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Kashmir and the Artist

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At the start of yet another fierce, heartless summer in Delhi, comes the enigmatically titled exhibition, Snow, on Kashmir.

Palette Art Gallery and Foundation B&G of Mumbai have brought together the works of 12 artists exploring what it means to live in the Valley today. Politically, psychologically, and even physically in terms of the climate and terrain, so different from the rest of the country. The show has been curated by the

poet and critic Ranjit Hoskote. The artists participating are Arunkumar HG, Chandra Bhattacharjee, Farhad Hussain, Gargi Raina, George Martin, Gigi Scaria, Madhvi Parekh, Manu Parekh, Mithu Sen, KP Reji, Subhash Awachat, and Veer Munshi.

“Over the last few years, we’ve been thinking of the situation in Kashmir and wondering whether there is a cultural way of addressing the issue. The idea was to re-situate Kashmir in a manner which is not reducible to just politics,” says Hoskote, who himself has roots in Kashmir. In fact, two of the artists participating in the show, Veer Munshi and Gargi Raina, are also of Kashmiri origin.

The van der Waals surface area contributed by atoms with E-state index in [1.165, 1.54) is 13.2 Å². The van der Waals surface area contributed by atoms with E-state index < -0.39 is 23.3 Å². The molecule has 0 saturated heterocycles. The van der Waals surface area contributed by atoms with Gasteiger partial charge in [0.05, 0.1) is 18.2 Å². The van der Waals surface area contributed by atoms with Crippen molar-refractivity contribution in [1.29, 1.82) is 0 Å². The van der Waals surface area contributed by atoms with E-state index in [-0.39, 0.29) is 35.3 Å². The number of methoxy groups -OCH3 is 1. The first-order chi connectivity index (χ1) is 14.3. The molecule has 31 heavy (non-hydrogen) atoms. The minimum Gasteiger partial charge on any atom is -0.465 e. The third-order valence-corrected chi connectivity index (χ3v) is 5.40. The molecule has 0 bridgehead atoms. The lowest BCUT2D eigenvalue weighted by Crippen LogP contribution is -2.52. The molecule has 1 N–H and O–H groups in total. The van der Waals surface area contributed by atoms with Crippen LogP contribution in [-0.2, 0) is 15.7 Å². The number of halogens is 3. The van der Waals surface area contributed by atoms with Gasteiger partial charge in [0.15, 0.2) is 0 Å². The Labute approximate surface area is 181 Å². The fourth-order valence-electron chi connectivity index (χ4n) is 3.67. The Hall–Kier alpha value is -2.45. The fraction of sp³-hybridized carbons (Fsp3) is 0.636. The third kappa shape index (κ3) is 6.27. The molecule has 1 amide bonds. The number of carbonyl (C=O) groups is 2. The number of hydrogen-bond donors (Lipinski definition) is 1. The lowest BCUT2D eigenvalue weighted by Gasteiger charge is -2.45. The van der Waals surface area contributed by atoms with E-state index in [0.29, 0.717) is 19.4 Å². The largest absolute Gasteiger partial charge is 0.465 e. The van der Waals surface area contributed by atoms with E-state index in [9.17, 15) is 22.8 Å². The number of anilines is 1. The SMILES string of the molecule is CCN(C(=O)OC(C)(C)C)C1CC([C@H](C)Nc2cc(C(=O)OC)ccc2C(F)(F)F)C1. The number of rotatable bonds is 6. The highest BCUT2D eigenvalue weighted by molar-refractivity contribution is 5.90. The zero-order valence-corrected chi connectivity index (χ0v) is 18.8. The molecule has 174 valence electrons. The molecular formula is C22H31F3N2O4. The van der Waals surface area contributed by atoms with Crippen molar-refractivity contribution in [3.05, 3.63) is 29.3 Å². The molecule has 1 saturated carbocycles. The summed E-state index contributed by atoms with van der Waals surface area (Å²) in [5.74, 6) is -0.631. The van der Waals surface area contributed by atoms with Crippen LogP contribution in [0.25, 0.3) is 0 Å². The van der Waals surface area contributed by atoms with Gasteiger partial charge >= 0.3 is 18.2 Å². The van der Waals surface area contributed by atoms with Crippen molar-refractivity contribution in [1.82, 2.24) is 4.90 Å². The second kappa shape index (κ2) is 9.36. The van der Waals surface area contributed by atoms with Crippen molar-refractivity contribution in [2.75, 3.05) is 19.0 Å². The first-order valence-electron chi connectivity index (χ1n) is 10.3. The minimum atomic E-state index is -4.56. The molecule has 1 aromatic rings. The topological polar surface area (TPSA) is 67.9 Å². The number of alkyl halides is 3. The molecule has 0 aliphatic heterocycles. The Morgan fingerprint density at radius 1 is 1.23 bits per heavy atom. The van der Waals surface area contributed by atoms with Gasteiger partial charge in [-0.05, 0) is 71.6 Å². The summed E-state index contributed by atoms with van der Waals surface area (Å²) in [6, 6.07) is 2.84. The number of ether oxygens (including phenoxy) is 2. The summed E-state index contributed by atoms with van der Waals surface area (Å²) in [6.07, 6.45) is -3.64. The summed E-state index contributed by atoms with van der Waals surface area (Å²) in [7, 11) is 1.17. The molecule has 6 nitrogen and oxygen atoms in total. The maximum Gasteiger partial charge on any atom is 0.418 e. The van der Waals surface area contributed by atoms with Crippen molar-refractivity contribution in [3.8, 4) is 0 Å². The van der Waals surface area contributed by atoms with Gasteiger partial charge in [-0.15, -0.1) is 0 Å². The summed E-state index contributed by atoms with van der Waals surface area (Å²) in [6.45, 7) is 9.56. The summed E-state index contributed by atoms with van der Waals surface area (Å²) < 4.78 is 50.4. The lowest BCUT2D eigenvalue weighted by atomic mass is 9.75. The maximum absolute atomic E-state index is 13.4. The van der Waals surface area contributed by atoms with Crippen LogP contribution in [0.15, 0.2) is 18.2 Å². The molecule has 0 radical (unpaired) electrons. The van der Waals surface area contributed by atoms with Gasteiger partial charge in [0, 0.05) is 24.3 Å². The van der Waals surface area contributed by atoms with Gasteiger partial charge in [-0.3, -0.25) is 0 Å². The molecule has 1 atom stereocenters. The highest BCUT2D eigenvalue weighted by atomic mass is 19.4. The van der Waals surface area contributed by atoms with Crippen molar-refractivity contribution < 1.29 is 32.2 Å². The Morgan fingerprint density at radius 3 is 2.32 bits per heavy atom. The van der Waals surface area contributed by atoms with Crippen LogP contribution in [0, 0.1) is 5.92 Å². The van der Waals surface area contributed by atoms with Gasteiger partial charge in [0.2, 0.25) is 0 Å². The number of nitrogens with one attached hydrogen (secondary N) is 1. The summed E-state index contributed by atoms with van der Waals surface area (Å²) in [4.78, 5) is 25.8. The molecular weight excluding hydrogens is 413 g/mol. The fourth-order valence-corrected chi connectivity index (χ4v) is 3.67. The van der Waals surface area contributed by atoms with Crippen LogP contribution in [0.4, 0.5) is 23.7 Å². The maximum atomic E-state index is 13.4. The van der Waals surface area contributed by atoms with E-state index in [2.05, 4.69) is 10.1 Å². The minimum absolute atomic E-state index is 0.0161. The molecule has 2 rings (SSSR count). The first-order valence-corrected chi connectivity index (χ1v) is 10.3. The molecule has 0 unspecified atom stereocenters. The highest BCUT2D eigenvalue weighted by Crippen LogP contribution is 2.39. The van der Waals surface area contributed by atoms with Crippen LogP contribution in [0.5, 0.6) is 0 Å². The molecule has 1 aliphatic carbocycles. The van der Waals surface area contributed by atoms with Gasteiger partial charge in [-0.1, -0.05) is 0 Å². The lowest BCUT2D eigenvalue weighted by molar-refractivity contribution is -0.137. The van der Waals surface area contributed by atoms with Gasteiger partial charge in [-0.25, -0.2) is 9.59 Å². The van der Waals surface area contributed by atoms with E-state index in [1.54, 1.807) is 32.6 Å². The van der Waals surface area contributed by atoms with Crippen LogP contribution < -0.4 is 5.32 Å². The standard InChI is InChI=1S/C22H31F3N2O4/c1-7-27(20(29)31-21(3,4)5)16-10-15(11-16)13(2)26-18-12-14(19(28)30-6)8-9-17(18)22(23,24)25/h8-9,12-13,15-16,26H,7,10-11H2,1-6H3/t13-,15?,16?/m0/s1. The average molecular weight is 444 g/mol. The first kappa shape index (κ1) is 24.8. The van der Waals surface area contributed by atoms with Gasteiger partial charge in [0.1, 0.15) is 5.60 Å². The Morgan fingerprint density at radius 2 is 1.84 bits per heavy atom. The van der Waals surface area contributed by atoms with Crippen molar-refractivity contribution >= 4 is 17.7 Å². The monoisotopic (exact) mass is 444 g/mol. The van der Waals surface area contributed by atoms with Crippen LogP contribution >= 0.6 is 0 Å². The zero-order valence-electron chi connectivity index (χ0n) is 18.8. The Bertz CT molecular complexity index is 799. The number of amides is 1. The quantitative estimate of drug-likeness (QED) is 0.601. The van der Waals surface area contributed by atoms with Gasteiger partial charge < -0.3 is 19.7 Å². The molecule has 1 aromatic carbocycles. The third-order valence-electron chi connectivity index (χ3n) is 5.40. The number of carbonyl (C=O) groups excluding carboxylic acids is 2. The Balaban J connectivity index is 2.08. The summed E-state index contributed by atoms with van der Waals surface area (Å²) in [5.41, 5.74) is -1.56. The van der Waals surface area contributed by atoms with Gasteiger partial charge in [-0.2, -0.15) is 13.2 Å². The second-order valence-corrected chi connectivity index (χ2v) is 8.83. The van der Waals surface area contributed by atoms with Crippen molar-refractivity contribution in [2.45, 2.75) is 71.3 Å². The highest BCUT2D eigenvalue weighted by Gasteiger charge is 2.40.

The works featured straddle the traditional and contemporary forms with paintings, mixed-media creations and videos. All twelve artists travelled to Kashmir and spent about ten days there. A sort of cultural tour, if you will. “Some of the artists responded to the physical beauty and there are others who have come up with political works. And I don’t see the ones celebrating Kashmir’s beauty as a less valid artistic response,” says Hoskote. The exhibition is the first chapter of a larger project on Kashmir by Foundation B&G, the arts initiative of publishing house Popular Prakashan. “We want to initiate dialogues between cultural producers in Kashmir and their contemporaries in South Asia,” says Hoskote.

Snow will run at Palette Art Gallery in New Delhi from 3-24 April.